Restaurant A Winner Right Out Of The Gate

Filling up on opening night, and most nights since
BY: MARI NARA

More than enough pasta is the American translation of Pasta Y Basta. this intimate trattoria in Rosarito where chef Christian Gritti presides over the wide open kitchen so, as he says, “My customers can see the fresh ingredients used and where the food comes from.” Not to mention they can check out the cleanliness. 

Christian and Bonnie Gritti serve from the heart in their restaurant in PoptolaThe chef is a young Italian man in his twenties who comes from a professional background in Italy where he trained at a culinary schools in San Pellegrino, while working as a chef at a one star Michelin rated eatery called Restaurante Lo Ro. He has also worked at a variety of restaurants stretching from his hometown of Bergamo all the way to the Italian Riviera and always with rave revues from his guests. Well, that’s what he tells us, what would we know about what goes on in Italy?

Christian  Gritti and his Mexican American wife Bonnie serve dishes originating in the northern region of Italy and feature a special dish I have tried called pansotti and pesto; a delicate ravioli in an equally delicate pesto sauce. His noodles are hand made in his kitchen where you can see the difference between what you buy in the super market, a dry noodle made with flour and water, as opposed to his noodles made with egg, white wine, and salt. A special dish is featured nightly and posted on his black board, and that changes each night.

Beer is not served and his wine list is limited to Villa Montefiore red and white. The Chef chose to remain true to his Italian heritage, choosing this vineyard located in our Valle owned by an Italian who arrived 18 years ago from Italy with vines in hand. The prices for these wines are $6 to $8 a glass. Soda, coffee Pellegrino Frizzante water, and Pellegrino sparkling fruit beverages are available.

The menu is extensive with three courses, as well as a dolce (dessert in Italian).

Choosing was difficult but we finally decided on two of his most popular on the primi menu. Pansotti, a fresh homemade ravioli stuffed with ricotta and spinach and sautéed with fresh pesto. Our other choice was his most popular dish, fettuccine frutti di mare, which is freshly made fettuccini sautéed with calamari, shrimp, octopus, mussels, clams and tomatoes. We ended with a light and delicious Tiramisu. Our second visit was for his outstanding zuppa di cipolle, a creamy onion soup with fresh quail eggs from the El Nido ranch and cheese popcorn.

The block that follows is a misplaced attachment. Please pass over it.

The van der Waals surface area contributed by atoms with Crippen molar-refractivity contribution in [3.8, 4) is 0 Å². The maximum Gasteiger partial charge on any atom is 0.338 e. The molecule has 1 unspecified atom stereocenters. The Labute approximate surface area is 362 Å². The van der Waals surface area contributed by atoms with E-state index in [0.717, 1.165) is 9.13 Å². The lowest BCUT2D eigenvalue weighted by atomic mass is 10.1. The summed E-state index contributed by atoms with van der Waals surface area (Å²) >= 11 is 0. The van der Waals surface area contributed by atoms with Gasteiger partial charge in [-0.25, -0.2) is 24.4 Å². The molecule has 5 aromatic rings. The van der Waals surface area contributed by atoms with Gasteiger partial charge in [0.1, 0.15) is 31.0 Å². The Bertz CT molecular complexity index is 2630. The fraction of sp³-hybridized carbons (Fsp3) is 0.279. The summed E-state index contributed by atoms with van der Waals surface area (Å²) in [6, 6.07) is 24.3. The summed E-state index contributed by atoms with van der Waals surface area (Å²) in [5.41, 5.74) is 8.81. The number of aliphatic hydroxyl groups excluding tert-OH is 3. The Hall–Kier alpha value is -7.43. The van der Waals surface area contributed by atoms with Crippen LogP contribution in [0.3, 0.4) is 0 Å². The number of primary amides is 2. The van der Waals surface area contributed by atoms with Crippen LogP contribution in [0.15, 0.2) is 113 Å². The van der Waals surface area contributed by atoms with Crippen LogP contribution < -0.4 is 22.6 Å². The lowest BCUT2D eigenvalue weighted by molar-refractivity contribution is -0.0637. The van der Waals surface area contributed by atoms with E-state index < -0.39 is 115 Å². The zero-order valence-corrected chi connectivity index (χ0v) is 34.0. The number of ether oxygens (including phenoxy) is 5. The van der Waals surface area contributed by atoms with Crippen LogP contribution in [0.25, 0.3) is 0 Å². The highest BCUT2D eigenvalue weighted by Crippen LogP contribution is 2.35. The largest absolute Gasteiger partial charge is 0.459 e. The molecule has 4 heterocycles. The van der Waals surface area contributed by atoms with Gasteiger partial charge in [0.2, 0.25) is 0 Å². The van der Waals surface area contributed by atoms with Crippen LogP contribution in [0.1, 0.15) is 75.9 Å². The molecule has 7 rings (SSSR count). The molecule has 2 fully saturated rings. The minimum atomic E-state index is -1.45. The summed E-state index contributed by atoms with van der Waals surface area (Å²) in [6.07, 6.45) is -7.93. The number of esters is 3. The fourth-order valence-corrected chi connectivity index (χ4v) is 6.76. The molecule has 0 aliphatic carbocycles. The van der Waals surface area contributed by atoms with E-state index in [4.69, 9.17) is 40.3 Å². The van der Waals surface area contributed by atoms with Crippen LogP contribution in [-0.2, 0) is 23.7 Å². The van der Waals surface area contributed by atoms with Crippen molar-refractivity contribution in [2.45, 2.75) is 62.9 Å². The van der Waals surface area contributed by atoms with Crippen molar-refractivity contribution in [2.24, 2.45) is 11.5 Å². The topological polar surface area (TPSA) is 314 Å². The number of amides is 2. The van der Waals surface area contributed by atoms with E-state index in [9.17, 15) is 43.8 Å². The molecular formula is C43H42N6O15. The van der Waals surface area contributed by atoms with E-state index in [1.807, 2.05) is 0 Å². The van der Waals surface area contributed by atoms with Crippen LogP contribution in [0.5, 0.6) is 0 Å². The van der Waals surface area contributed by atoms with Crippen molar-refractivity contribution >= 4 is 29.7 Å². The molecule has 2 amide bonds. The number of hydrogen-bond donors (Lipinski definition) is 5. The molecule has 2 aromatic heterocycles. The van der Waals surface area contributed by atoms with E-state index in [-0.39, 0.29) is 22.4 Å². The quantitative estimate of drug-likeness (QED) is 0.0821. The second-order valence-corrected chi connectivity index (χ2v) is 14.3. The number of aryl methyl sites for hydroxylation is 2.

His secondi menu also includes coniglio, rabbit cooked in herbs, garlic and white wine as well as pork ossobuco slow cooked for four hours with onions, carrots, celery, lemon and herbs. All items on this menu include polenta or potatoes roasted in foil or sautéed vegetables.

The service was outstanding with a professional flare but still with a touch of rustic old country Italian to go with the décor and friendliness evident in Pasta Y Basta.

 You will not find lasagna or any other southern Italian specialty on his menu, because Chef Gritti wishes to remain true to his northern heritage. He has included some of our local spices to his dishes, however. Cilantro, avocado and jalapeno do appear in some of his creations. He tells us his soups are legendary in Italy and they feature his onion soup with slightly hard boiled quail eggs and popcorn bread. The soup is a light color and no relation to the French style.  

The Grittis have their personal story framed and posted in their restaurant, telling of their background and what they hope to achieve, as well as his love of food and the dishes he plans to feature. The four courses that are typical in Italian families are explained so their menu becomes familiar and easy to peruse.

Bonnie and Christian began a business in Rosarito selling his pastas out of their home. It was going well but then they saw on the free road a small store front attached to a store called Pinata.  This store had seen better days and needed a complete renovation, but they bought it, as this was their dream. Bonnie loved much of the store’s furnishings and decided to keep many of them, which they are selling off right out out the restaurant, the proceeds going to the former owner. Her father, who owns a business in Otay Mexico, also agreed to help with the renovation that took 18 days of hard labor. The trattoria was finished and opened on June 18th and it seats 30.

A Trattoria is a less formal setting than a reastaurant, and is always small, with casual service. It is unpretentious often following regional recipes with a rustic feel, a family setting with the emphasis on a steady clientele rather than elaborate meals. Sometimes a trattoria serves family style. A trattoria also follows an ever changing seasonal menu with cheese and wine and in the winter months, wild game. This is the ambiance the Grittis aimed for and have achieved.

Their first night they served 60 dinners and had a full house for the rest of the weekend. As I was fortunate enough to attend their first seating, I saw the entire restaurant stand and applaud when Christian came from behind his kitchen to see to his guests. That’s not something I see every day. These young people work hard, they are always present, and always wish each client a grazie and buon appetito with a cheerful smile on their face.

 Pasta y Basta does not as yet have a website, but does have a Facebook page where he can announce his daily specials as well as any changes in his menu. 

The restaurant is very new with its grand opening in late June and already has many return diners and a full house on most evenings. Watch for extended hours during the summer months.

It’s at Km 28.5 Boulevard Artesanal Popotla across the street from Castillo Del Mar. Open 4 to 9 pm, closed on Wednesdays. Reservations can be made at {661}1179 825. No credit cards at this time. ,